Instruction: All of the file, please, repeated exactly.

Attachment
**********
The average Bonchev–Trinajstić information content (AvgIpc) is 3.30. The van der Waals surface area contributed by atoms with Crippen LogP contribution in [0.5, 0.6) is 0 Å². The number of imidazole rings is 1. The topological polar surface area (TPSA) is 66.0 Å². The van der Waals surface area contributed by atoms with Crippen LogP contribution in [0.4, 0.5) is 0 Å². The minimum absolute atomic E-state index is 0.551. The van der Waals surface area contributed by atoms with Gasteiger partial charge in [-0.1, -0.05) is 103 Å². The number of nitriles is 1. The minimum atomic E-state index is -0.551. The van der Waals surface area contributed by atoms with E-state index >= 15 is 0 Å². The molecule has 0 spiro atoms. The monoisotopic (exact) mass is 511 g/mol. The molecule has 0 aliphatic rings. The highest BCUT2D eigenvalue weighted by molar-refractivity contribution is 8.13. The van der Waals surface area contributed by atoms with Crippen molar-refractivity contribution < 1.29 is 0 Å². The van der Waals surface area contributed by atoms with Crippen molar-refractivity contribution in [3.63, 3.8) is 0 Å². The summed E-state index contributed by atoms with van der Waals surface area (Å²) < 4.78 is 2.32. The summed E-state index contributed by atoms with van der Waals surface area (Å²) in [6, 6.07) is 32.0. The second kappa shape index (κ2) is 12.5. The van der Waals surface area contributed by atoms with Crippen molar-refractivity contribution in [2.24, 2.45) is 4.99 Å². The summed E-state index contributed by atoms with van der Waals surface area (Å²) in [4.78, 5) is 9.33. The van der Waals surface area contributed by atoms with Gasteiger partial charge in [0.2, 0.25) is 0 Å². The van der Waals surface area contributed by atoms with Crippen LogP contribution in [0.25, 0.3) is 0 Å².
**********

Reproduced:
The average Bonchev–Trinajstić information content (AvgIpc) is 3.30. The van der Waals surface area contributed by atoms with Crippen LogP contribution in [0.5, 0.6) is 0 Å². The number of imidazole rings is 1. The topological polar surface area (TPSA) is 66.0 Å². The van der Waals surface area contributed by atoms with Crippen LogP contribution in [0.4, 0.5) is 0 Å². The minimum absolute atomic E-state index is 0.551. The van der Waals surface area contributed by atoms with Gasteiger partial charge in [-0.1, -0.05) is 103 Å². The number of nitriles is 1. The minimum atomic E-state index is -0.551. The van der Waals surface area contributed by atoms with E-state index >= 15 is 0 Å². The molecule has 0 spiro atoms. The monoisotopic (exact) mass is 511 g/mol. The molecule has 0 aliphatic rings. The highest BCUT2D eigenvalue weighted by molar-refractivity contribution is 8.13. The van der Waals surface area contributed by atoms with Crippen molar-refractivity contribution < 1.29 is 0 Å². The van der Waals surface area contributed by atoms with Crippen molar-refractivity contribution in [3.63, 3.8) is 0 Å². The summed E-state index contributed by atoms with van der Waals surface area (Å²) < 4.78 is 2.32. The summed E-state index contributed by atoms with van der Waals surface area (Å²) in [6, 6.07) is 32.0. The second kappa shape index (κ2) is 12.5. The van der Waals surface area contributed by atoms with Crippen molar-refractivity contribution in [2.24, 2.45) is 4.99 Å². The summed E-state index contributed by atoms with van der Waals surface area (Å²) in [4.78, 5) is 9.33. The van der Waals surface area contributed by atoms with Gasteiger partial charge in [0.2, 0.25) is 0 Å². The van der Waals surface area contributed by atoms with Crippen LogP contribution in [0.25, 0.3) is 0 Å².